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Proc Natl Acad Sci U S A. 2010 Jun 15;107(24):11086-91. doi: 10.1073/pnas.1000003107. Epub 2010 Jun 2.

RGS inhibition at G(alpha)i2 selectively potentiates 5-HT1A-mediated antidepressant effects.

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  • 1Department of Pharmacology, University of Michigan, Ann Arbor, MI 48109, USA.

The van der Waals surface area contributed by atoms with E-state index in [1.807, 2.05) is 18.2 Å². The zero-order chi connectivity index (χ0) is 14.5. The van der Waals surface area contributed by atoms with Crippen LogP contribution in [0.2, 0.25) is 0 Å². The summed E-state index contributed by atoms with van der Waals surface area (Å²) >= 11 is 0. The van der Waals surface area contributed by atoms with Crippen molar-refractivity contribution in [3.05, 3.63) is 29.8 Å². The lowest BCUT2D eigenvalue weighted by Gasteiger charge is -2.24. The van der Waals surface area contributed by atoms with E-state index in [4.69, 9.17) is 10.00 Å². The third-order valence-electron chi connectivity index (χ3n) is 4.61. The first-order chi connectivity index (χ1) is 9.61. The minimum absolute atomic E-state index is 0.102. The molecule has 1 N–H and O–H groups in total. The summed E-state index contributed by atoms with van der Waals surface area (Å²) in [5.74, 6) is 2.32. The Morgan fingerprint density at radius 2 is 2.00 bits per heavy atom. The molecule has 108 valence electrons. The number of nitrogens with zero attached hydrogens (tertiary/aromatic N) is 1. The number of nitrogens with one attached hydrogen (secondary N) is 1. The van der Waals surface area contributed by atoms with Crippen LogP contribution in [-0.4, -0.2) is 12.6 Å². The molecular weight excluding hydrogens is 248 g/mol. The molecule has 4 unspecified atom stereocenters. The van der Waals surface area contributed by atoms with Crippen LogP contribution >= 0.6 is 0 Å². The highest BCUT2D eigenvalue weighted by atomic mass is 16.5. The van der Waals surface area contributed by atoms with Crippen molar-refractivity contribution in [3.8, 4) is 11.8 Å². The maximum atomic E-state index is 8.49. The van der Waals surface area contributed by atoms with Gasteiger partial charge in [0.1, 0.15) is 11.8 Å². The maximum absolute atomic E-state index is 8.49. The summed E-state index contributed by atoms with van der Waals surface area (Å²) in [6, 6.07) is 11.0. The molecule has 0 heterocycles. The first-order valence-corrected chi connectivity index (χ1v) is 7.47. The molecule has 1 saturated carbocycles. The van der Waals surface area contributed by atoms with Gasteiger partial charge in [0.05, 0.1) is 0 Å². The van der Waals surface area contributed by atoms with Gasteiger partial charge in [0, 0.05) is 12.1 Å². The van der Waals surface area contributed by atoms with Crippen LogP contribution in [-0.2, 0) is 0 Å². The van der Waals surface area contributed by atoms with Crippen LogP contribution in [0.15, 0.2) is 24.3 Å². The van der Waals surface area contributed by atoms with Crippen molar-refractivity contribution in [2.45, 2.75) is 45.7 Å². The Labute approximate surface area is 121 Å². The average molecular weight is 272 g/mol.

Elevating serotonin (5-HT) levels with selective serotonin reuptake inhibitors (SSRIs) is the most widely used treatment for depression. However, current therapies are ineffective, have delayed benefit, or cause side effects in many patients. Here, we define a mechanism downstream of 5-HT1A receptors that mediates antidepressant-like behavior and is profoundly and selectively enhanced by genetic disruption of regulators of G protein signaling (RGS) activity at G(alpha)i2. Animals rendered insensitive to RGS protein regulation through a mutation in G(alpha)i2 (G184S) exhibited spontaneous antidepressant- and anxiolytic-like behaviors. Mice expressing RGS-insensitive G(alpha)i2 also exhibited increased cortical and hippocampal phosphorylation of glycogen synthase kinase-3beta, a constitutively active proapoptotic kinase that is inhibited through phosphorylation in response to serotonin, SSRIs, and 5-HT1 receptor agonists. Both behavioral and biochemical phenotypes were blocked by treatment with WAY 100635, a 5-HT1A-selective antagonist. RGS-insensitive mice were also 5-10 times more responsive to the antidepressant-like effects of the SSRI fluvoxamine and 5-HT1A-selective agonist 8-hydroxy-2-dipropylaminotetralin. In contrast, the antidepressant potency of agents acting through nonserotonergic mechanisms was unchanged as was 5-HT1A action on body temperature. The findings point to a critical role for endogenous RGS proteins to suppress the antidepressant-like effects of 5-HT1A receptor activation. By selectively enhancing the beneficial effects of serotonin, inhibition of RGS proteins represents a therapeutic approach for the treatment of mood disorders.

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